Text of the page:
By: | | Dogs

It’s not abnormal for your dog to give herself a long, relaxing scratch behind the ears once in a while. But how much itching and scratching is too much?

If your dog’s skin is becoming red, raw and hairless, they’re mostly likely scratching because of an underlying condition. A few possibilities include food allergies, environmental allergies and fleas.

There are several things you can do at home to soothe your itchy dog. If these methods do not help, or if the problem gets worse, consult your vet for an examination.

Soothing the Allergic Dog

Allergies are one of the most common causes of itching, watery eyes, ear infections, dry skin and hair loss in dogs. Your dog might be allergic to an ingredient in her food or something in the environment.

Common food allergies include corn, wheat, soy, chicken, beef and pork. If your dog has been eating the same food for a while, they may have developed an allergy to some of the ingredients. Change to a very different formula – if they eat chicken and corn kibble, try a kibble made with lamb and sweet potato. Always read the ingredients list; some foods use chicken meal as a secondary ingredient, even if the primary protein is, say, fish.

Environmental allergies could include dust, pollen, mold, fabrics or perfume. You might see irritation on the area of your dog’s body that comes in contact with the allergen. Or, their pollen allergy may come and go as the seasons change. If eliminating the environmental allergy isn’t possible, soothing your dog’s itch will be tricky, possibly requiring medication from your vet.

Does Your Dog Have Fleas?

Fleas look like black specks, smaller than a grain of rice, crawling through your dog’s coat. They jump when you try to grab them. If you’re able to squash a flea and look at it up-close, you’ll notice that it’s shaped like a tiny kidney bean with legs.

You can’t always see fleas, especially if your dog has dark fur or a thick double coat. If you’re unsure, dampen your dog from head to toe, and then create a thick lather with flea shampoo. If you don’t have flea shampoo, dish soap is highly effective at killing fleas, but may dry out your dog’s skin. Allow the lather to rest for at least five minutes as the fleas, if present, begin to crawl the surface of your dog’s coat as they die off. Fleas tend to crawl towards the base of the tail, the legs, neck and face, so make sure you lather your entire dog.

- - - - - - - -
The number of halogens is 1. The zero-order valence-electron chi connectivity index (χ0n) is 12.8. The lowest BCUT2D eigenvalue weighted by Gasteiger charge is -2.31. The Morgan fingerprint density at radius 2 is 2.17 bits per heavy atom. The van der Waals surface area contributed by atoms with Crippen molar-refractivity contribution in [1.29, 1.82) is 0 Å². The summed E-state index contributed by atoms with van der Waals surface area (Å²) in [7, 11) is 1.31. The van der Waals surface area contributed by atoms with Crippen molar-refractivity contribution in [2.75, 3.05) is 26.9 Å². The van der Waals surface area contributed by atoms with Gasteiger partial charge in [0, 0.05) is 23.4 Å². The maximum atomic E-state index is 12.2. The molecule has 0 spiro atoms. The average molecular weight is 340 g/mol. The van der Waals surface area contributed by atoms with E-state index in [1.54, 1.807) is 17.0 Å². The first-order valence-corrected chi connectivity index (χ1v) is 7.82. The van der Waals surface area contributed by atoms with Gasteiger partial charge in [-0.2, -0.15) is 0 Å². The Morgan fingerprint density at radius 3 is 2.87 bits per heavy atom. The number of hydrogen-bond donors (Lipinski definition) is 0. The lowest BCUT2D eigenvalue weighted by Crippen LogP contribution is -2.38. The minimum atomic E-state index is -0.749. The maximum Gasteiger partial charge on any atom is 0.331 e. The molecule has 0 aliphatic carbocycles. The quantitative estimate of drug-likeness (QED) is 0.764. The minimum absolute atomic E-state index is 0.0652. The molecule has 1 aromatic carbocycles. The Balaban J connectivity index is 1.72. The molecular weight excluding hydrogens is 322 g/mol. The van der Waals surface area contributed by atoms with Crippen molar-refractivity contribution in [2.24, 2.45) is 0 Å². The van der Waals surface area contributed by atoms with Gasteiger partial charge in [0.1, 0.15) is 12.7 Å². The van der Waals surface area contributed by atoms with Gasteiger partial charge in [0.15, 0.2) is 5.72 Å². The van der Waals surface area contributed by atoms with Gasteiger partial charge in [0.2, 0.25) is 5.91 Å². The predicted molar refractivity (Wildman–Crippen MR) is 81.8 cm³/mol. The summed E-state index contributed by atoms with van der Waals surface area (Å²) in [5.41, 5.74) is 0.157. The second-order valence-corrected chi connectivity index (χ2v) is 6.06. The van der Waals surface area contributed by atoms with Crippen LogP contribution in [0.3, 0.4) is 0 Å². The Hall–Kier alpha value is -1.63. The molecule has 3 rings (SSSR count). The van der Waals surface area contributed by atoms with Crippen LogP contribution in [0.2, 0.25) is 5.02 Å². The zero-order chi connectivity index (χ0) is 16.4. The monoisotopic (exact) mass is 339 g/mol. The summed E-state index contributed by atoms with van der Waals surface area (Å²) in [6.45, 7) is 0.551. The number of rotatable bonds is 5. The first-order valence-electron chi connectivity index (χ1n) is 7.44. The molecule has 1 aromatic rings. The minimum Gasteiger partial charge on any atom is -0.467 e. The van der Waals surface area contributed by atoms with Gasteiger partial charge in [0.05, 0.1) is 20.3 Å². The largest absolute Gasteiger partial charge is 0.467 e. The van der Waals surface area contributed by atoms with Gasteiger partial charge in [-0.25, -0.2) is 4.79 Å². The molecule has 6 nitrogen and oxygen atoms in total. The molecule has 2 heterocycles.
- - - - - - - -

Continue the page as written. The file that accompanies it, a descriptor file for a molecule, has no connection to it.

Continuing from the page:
Once your dog is bathed, you’ll need to use a topical treatment like Frontline to keep fleas off your dog. You’ll also need to treat your home and garden, especially linens and your dog’s bed with a pet-safe flea repellent.

At-Home Itchy Skin Soothers

Regardless of what is causing your dog’s itch, you need to help them find relief as soon as possible.

  • Bathe your dog. If no fleas are present, use a medicated antifungal, antibacterial shampoo. Oatmeal shampoo can make allergy-related itching worse.
  • Rinse with an apple cider vinegar dilution. Mix equal parts of organic apple cider vinegar with water. Pour over affected areas after a bath or use as a spray any time your dog itches.
  • Condition with coconut oil. Coconut oil moisturizes dry skin. It has antiviral, antibacterial, and antifungal properties that relieve most skin issues.
  • Wrap your dog. It’s safe for your dog to inject coconut oil and apple cider vinegar in small amounts, but licking can worsen skin conditions. Cover your dog in a t-shirt or wrap them in a blanket. You can also give them a chew bone to keep them occupied while the treatment dries.
  • Use a cone. If you have one handy, have your dog wear a surgical cone or a cone alternative so they cannot lick and irritate affected skin.

How NOT to Soothe an Itchy Dog

Some online guides say it’s safe to give your dog Benadryl, but you should never do so without guidance from your vet. These guides typically will give you a dose based on your dog’s weight, but there may be other factors that influence how much is safe for your dog to take.

Your veterinarian may prescribe steroids to control inflammation, but this should be a last resort, in case of severe symptoms. Steroids can cause dependency and behavioral issues, and do not treat the underlying condition. Talk to your vet about a more gentle treatment.

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